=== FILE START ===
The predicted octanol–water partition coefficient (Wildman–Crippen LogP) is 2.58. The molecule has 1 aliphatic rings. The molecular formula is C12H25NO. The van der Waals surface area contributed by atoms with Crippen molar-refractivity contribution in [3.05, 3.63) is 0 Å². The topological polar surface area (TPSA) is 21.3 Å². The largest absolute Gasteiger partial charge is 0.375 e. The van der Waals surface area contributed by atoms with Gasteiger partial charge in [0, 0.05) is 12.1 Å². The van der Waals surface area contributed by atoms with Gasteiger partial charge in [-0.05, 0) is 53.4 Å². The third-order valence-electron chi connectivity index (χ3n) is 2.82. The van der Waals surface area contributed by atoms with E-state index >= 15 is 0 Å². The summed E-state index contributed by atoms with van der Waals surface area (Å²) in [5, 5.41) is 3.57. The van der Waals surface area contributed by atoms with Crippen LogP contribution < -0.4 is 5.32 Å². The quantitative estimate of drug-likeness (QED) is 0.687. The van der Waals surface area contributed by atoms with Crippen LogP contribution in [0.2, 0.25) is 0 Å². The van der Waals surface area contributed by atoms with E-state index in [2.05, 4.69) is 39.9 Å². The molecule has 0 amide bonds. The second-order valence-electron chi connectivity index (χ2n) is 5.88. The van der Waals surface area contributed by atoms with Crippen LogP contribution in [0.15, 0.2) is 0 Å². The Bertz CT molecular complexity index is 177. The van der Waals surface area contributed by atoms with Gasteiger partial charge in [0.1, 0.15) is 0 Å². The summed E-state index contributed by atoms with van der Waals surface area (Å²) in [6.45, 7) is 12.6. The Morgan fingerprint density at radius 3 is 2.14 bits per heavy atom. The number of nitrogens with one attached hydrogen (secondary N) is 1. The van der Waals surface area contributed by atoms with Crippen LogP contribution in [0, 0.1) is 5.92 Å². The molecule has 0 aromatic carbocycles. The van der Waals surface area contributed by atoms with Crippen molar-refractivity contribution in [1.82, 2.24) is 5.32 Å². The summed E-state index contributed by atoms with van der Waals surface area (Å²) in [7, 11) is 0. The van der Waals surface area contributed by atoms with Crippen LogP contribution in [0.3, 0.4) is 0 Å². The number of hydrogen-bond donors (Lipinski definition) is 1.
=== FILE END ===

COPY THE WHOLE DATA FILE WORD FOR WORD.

The predicted octanol–water partition coefficient (Wildman–Crippen LogP) is 2.58. The molecule has 1 aliphatic rings. The molecular formula is C12H25NO. The van der Waals surface area contributed by atoms with Crippen molar-refractivity contribution in [3.05, 3.63) is 0 Å². The topological polar surface area (TPSA) is 21.3 Å². The largest absolute Gasteiger partial charge is 0.375 e. The van der Waals surface area contributed by atoms with Gasteiger partial charge in [0, 0.05) is 12.1 Å². The van der Waals surface area contributed by atoms with Gasteiger partial charge in [-0.05, 0) is 53.4 Å². The third-order valence-electron chi connectivity index (χ3n) is 2.82. The van der Waals surface area contributed by atoms with E-state index >= 15 is 0 Å². The summed E-state index contributed by atoms with van der Waals surface area (Å²) in [5, 5.41) is 3.57. The van der Waals surface area contributed by atoms with Crippen LogP contribution < -0.4 is 5.32 Å². The quantitative estimate of drug-likeness (QED) is 0.687. The van der Waals surface area contributed by atoms with Crippen LogP contribution in [0.2, 0.25) is 0 Å². The van der Waals surface area contributed by atoms with E-state index in [2.05, 4.69) is 39.9 Å². The molecule has 0 amide bonds. The second-order valence-electron chi connectivity index (χ2n) is 5.88. The van der Waals surface area contributed by atoms with Crippen LogP contribution in [0.15, 0.2) is 0 Å². The Bertz CT molecular complexity index is 177. The van der Waals surface area contributed by atoms with Gasteiger partial charge in [0.1, 0.15) is 0 Å². The summed E-state index contributed by atoms with van der Waals surface area (Å²) in [6.45, 7) is 12.6. The Morgan fingerprint density at radius 3 is 2.14 bits per heavy atom. The number of nitrogens with one attached hydrogen (secondary N) is 1. The van der Waals surface area contributed by atoms with Crippen LogP contribution in [0, 0.1) is 5.92 Å². The molecule has 0 aromatic carbocycles. The van der Waals surface area contributed by atoms with Crippen molar-refractivity contribution in [1.82, 2.24) is 5.32 Å². The summed E-state index contributed by atoms with van der Waals surface area (Å²) in [7, 11) is 0. The van der Waals surface area contributed by atoms with Crippen LogP contribution in [0.3, 0.4) is 0 Å². The number of hydrogen-bond donors (Lipinski definition) is 1.